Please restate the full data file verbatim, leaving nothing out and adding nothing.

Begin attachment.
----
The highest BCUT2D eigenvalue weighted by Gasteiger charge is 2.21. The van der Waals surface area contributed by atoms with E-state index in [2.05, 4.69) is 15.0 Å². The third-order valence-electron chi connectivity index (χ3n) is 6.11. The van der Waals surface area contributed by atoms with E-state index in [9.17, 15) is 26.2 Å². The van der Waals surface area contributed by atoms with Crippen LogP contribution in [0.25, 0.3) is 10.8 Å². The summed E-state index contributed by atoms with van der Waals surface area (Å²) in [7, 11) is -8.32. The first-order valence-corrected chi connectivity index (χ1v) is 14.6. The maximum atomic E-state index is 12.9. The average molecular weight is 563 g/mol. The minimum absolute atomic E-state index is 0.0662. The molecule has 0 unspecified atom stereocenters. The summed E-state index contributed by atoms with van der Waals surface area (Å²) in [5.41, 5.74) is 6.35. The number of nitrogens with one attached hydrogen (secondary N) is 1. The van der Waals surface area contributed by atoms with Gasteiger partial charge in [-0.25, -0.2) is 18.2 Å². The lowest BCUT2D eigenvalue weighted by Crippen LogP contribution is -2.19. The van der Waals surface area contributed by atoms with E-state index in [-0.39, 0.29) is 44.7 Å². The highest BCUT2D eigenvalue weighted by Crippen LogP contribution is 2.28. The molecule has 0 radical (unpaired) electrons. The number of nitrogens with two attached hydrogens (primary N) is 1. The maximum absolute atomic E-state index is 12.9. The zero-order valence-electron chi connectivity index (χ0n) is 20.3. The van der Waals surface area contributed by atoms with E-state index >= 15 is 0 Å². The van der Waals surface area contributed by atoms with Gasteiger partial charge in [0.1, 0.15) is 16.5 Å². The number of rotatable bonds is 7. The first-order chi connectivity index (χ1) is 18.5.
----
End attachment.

The highest BCUT2D eigenvalue weighted by Gasteiger charge is 2.21. The van der Waals surface area contributed by atoms with E-state index in [2.05, 4.69) is 15.0 Å². The third-order valence-electron chi connectivity index (χ3n) is 6.11. The van der Waals surface area contributed by atoms with E-state index in [9.17, 15) is 26.2 Å². The van der Waals surface area contributed by atoms with Crippen LogP contribution in [0.25, 0.3) is 10.8 Å². The summed E-state index contributed by atoms with van der Waals surface area (Å²) in [7, 11) is -8.32. The first-order valence-corrected chi connectivity index (χ1v) is 14.6. The maximum atomic E-state index is 12.9. The average molecular weight is 563 g/mol. The minimum absolute atomic E-state index is 0.0662. The molecule has 0 unspecified atom stereocenters. The summed E-state index contributed by atoms with van der Waals surface area (Å²) in [5.41, 5.74) is 6.35. The number of nitrogens with one attached hydrogen (secondary N) is 1. The van der Waals surface area contributed by atoms with Gasteiger partial charge in [-0.25, -0.2) is 18.2 Å². The lowest BCUT2D eigenvalue weighted by Crippen LogP contribution is -2.19. The van der Waals surface area contributed by atoms with E-state index in [-0.39, 0.29) is 44.7 Å². The highest BCUT2D eigenvalue weighted by Crippen LogP contribution is 2.28. The molecule has 0 radical (unpaired) electrons. The number of nitrogens with two attached hydrogens (primary N) is 1. The maximum absolute atomic E-state index is 12.9. The zero-order valence-electron chi connectivity index (χ0n) is 20.3. The van der Waals surface area contributed by atoms with E-state index >= 15 is 0 Å². The van der Waals surface area contributed by atoms with Gasteiger partial charge in [0.1, 0.15) is 16.5 Å². The number of rotatable bonds is 7. The first-order chi connectivity index (χ1) is 18.5.